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I have installed Apache 2.2 and it runs like a charm. The problem is, that system sometimes becomes slow on high load, or when a large number of simultaneous users access the same php file.

Going over the server performance logs in Splunk I noticed that Apache uses CPU very efficiently, and create separate treads every time a spike occurs, and deals with the CPU consumption in a very brave way.

Nevertheless this specific server has more available memory than CPU power, and I would like to know, if there is a way, to make Apache rely more on the RAM than CPU when handling different tasks. AT the moment it seems like the best option in increasing the Apache performance in the particular setup.

Our server has 4CPU cores (2.2 GHz) each, and 8GB or RAM.

When a load occurs we usually see only 700MB of RAM used, but 80-90% of all CPU consumed by Apache. Is it logical to assume, that by increasing the "limit" of memory Apache handles, we could push the user limit up?

What would be the steps to change Apache to work this way?

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3 Answers 3

Do you have an PHP opcode cache installed? e.g. php-apc or xcache?

usual recommendations:

  • reduce default loaded apache modules which you won't need
  • try using different settings for Timeout, KeepAlive, MaxKeepAliveRequests and KeepAliveTimour
  • plot some graphs to be able to analyze your system better (with cacti/munin/etc.)
  • Post output of "vmstat 1" during peak times
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Look at using apaches mod_expires and deflate.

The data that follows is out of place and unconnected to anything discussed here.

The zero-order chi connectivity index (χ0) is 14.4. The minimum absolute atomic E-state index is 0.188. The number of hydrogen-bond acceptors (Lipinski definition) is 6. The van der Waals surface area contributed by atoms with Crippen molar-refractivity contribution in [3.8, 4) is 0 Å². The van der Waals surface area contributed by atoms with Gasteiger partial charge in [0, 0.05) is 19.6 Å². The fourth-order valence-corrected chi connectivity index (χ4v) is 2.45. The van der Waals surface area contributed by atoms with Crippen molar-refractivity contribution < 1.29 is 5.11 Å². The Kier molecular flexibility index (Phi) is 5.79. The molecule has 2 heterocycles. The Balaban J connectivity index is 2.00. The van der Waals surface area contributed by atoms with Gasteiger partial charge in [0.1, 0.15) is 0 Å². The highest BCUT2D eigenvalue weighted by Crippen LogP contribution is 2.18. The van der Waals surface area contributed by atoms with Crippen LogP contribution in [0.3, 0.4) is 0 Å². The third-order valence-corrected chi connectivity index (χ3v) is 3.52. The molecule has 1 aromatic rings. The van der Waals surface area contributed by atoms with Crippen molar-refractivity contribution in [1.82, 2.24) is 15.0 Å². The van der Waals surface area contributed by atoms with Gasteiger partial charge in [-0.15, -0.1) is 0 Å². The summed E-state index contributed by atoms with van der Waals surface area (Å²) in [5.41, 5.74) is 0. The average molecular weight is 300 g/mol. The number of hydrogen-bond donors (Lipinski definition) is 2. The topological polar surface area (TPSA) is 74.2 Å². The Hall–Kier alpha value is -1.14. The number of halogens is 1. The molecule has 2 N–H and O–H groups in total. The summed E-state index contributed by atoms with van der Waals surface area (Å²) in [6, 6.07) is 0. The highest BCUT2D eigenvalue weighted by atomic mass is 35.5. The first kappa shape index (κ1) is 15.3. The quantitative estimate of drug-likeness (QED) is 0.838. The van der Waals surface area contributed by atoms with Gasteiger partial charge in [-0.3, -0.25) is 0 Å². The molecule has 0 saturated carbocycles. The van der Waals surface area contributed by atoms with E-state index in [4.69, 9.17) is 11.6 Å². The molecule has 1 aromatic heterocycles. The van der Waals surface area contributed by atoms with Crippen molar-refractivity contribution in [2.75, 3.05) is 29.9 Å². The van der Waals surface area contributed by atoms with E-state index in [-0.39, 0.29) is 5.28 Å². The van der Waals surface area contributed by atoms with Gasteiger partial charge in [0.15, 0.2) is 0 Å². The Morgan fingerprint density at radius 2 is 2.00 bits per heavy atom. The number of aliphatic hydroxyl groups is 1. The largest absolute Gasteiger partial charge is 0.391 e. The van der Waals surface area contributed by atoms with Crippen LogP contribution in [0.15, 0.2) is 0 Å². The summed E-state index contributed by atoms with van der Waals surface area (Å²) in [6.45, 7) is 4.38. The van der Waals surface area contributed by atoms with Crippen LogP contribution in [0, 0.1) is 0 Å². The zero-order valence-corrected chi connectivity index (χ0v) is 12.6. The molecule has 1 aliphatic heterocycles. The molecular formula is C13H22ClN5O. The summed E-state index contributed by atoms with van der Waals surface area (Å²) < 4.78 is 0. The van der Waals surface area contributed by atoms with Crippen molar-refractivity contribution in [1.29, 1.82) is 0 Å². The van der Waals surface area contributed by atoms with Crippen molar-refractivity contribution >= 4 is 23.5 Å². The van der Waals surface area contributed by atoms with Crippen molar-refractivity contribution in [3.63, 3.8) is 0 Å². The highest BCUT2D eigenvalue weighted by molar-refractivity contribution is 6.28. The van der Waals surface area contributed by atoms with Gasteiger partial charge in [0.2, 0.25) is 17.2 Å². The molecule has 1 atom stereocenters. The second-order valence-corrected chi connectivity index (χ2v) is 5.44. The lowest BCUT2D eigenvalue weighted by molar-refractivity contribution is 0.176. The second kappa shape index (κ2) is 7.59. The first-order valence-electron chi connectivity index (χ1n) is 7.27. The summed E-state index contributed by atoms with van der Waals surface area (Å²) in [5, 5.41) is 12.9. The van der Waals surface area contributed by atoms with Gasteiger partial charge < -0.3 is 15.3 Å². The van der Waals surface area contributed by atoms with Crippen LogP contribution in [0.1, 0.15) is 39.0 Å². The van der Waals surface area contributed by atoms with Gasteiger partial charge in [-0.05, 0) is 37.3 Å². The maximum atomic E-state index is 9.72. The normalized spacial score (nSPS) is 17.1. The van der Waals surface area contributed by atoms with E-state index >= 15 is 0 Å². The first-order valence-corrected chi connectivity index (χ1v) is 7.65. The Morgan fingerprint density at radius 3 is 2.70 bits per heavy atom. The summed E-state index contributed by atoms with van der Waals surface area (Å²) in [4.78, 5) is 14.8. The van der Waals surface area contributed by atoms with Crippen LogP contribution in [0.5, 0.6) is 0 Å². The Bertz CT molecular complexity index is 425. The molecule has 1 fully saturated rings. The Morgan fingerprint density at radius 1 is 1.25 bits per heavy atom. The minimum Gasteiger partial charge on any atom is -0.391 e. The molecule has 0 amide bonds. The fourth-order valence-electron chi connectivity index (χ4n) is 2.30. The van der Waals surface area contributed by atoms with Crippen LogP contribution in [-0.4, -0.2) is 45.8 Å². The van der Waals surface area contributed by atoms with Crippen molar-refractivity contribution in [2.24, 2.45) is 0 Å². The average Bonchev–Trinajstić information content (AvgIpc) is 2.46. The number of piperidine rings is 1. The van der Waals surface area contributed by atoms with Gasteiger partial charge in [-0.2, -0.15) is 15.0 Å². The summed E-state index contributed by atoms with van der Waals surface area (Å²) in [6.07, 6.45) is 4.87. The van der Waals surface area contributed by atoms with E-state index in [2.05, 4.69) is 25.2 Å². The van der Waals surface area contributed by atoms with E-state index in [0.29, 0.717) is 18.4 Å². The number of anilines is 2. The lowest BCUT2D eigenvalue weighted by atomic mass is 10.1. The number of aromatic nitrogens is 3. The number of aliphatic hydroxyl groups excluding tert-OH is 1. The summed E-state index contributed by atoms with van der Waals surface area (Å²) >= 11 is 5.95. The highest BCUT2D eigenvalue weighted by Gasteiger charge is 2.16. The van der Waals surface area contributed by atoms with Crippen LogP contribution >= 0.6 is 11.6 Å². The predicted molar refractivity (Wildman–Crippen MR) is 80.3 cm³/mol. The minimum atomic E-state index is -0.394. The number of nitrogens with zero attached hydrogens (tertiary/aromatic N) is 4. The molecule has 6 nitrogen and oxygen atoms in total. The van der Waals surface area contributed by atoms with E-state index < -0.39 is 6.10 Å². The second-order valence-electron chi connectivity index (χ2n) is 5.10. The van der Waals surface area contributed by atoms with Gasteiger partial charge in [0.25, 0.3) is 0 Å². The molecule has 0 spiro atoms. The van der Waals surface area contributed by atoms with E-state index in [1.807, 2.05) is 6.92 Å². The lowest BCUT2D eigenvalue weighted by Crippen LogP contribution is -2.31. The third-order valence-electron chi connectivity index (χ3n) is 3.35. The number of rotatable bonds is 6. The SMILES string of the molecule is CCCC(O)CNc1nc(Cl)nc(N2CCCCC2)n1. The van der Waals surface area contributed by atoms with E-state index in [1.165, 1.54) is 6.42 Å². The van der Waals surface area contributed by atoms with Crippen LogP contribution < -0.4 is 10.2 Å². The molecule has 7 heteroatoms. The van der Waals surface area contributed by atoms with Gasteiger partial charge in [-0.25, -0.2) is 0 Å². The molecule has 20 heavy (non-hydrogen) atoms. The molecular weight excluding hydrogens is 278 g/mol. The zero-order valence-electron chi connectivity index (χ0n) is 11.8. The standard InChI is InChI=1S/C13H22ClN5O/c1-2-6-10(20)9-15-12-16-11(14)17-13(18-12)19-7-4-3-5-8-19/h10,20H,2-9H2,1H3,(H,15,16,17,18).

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create separate treads every time a [cpu] spike occurs

Is this the threaded server as opposed to the pre-fork then?

Do you think the spikes might be a consequence of spawning more processes? If so then I'd recommend running with more processes (but the same number of threadsperchild). Also making sure you've got a high value (not 0) for maxrequestsperchild.

Certainly you want to ensure that you have more idle httpds running. How you go about that depends on whether its a prefork or threaded apache.

It would have been helpful if you'd provided your current core settings along with details of how you've configured PHP and what OS this runs on.

As others have said, enabling compression. mod_deflate will only work with the static content - for PHP you need to add zlib.output_compression = On in your ini file. While a trivial analysis og this suggests it increases the amount of work doen by the CPU, in practice it means that the server is freed up sonner (and so scheduled less frequently).

For preference php should be running as mod_php, failing that, via fastCGI - if it's running as CGI, then what do you expect? Again, an opcode cache will help.

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